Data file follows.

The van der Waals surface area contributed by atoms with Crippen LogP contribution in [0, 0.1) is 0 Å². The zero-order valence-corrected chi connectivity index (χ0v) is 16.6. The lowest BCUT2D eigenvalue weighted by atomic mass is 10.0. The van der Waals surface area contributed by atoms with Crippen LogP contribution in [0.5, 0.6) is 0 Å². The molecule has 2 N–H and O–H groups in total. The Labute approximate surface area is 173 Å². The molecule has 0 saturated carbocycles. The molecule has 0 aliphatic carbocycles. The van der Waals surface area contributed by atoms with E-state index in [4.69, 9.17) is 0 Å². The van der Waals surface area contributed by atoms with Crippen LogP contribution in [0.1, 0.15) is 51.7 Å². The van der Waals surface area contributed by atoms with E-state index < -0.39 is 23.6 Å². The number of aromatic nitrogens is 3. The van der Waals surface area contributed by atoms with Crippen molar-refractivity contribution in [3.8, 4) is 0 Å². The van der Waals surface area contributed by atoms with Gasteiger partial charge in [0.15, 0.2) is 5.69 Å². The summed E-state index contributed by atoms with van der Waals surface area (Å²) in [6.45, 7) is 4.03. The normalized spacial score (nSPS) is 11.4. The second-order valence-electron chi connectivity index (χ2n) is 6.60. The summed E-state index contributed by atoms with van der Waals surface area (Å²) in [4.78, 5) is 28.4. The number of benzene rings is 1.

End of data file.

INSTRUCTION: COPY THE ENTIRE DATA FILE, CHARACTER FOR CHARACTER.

The van der Waals surface area contributed by atoms with Crippen LogP contribution in [0, 0.1) is 0 Å². The zero-order valence-corrected chi connectivity index (χ0v) is 16.6. The lowest BCUT2D eigenvalue weighted by atomic mass is 10.0. The van der Waals surface area contributed by atoms with Crippen LogP contribution in [0.5, 0.6) is 0 Å². The molecule has 2 N–H and O–H groups in total. The Labute approximate surface area is 173 Å². The molecule has 0 saturated carbocycles. The molecule has 0 aliphatic carbocycles. The van der Waals surface area contributed by atoms with E-state index in [4.69, 9.17) is 0 Å². The van der Waals surface area contributed by atoms with Crippen LogP contribution in [0.1, 0.15) is 51.7 Å². The van der Waals surface area contributed by atoms with E-state index < -0.39 is 23.6 Å². The number of aromatic nitrogens is 3. The van der Waals surface area contributed by atoms with Crippen molar-refractivity contribution in [3.8, 4) is 0 Å². The van der Waals surface area contributed by atoms with Gasteiger partial charge in [0.15, 0.2) is 5.69 Å². The summed E-state index contributed by atoms with van der Waals surface area (Å²) in [6.45, 7) is 4.03. The normalized spacial score (nSPS) is 11.4. The second-order valence-electron chi connectivity index (χ2n) is 6.60. The summed E-state index contributed by atoms with van der Waals surface area (Å²) in [4.78, 5) is 28.4. The number of benzene rings is 1.